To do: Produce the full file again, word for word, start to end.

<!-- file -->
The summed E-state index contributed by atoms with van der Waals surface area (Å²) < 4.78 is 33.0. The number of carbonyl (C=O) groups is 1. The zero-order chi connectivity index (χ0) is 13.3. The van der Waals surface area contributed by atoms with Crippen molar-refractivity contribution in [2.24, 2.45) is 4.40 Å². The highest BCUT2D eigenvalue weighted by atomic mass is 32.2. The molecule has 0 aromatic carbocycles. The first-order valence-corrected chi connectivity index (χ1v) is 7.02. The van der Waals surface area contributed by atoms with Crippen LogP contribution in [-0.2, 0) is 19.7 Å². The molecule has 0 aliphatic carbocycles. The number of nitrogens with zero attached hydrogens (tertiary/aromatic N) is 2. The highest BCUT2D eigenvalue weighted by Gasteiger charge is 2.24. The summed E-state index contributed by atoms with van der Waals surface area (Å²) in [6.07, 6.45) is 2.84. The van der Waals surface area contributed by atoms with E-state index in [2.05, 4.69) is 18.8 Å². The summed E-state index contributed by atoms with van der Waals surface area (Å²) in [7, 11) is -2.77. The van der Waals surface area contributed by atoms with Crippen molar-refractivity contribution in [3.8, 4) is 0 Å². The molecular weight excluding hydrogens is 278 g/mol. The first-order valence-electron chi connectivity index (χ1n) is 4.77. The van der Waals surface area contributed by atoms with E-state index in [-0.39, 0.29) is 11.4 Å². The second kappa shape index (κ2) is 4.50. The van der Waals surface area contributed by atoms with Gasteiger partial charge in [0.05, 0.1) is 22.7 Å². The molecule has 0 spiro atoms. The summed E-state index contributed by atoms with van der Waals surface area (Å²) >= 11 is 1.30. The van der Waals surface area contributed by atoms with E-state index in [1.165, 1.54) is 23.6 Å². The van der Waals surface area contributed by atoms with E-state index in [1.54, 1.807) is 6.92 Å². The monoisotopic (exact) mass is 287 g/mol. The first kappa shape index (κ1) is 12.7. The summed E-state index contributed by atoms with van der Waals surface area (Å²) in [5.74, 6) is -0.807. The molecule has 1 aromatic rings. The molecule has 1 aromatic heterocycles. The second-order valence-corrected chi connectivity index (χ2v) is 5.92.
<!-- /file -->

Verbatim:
The summed E-state index contributed by atoms with van der Waals surface area (Å²) < 4.78 is 33.0. The number of carbonyl (C=O) groups is 1. The zero-order chi connectivity index (χ0) is 13.3. The van der Waals surface area contributed by atoms with Crippen molar-refractivity contribution in [2.24, 2.45) is 4.40 Å². The highest BCUT2D eigenvalue weighted by atomic mass is 32.2. The molecule has 0 aromatic carbocycles. The first-order valence-corrected chi connectivity index (χ1v) is 7.02. The van der Waals surface area contributed by atoms with Crippen LogP contribution in [-0.2, 0) is 19.7 Å². The molecule has 0 aliphatic carbocycles. The number of nitrogens with zero attached hydrogens (tertiary/aromatic N) is 2. The highest BCUT2D eigenvalue weighted by Gasteiger charge is 2.24. The summed E-state index contributed by atoms with van der Waals surface area (Å²) in [6.07, 6.45) is 2.84. The van der Waals surface area contributed by atoms with E-state index in [2.05, 4.69) is 18.8 Å². The summed E-state index contributed by atoms with van der Waals surface area (Å²) in [7, 11) is -2.77. The van der Waals surface area contributed by atoms with Crippen molar-refractivity contribution in [3.8, 4) is 0 Å². The molecular weight excluding hydrogens is 278 g/mol. The first-order valence-electron chi connectivity index (χ1n) is 4.77. The van der Waals surface area contributed by atoms with E-state index in [-0.39, 0.29) is 11.4 Å². The second kappa shape index (κ2) is 4.50. The van der Waals surface area contributed by atoms with Gasteiger partial charge in [0.05, 0.1) is 22.7 Å². The molecule has 0 spiro atoms. The summed E-state index contributed by atoms with van der Waals surface area (Å²) >= 11 is 1.30. The van der Waals surface area contributed by atoms with E-state index in [1.165, 1.54) is 23.6 Å². The van der Waals surface area contributed by atoms with E-state index in [1.54, 1.807) is 6.92 Å². The monoisotopic (exact) mass is 287 g/mol. The first kappa shape index (κ1) is 12.7. The summed E-state index contributed by atoms with van der Waals surface area (Å²) in [5.74, 6) is -0.807. The molecule has 1 aromatic rings. The molecule has 1 aromatic heterocycles. The second-order valence-corrected chi connectivity index (χ2v) is 5.92.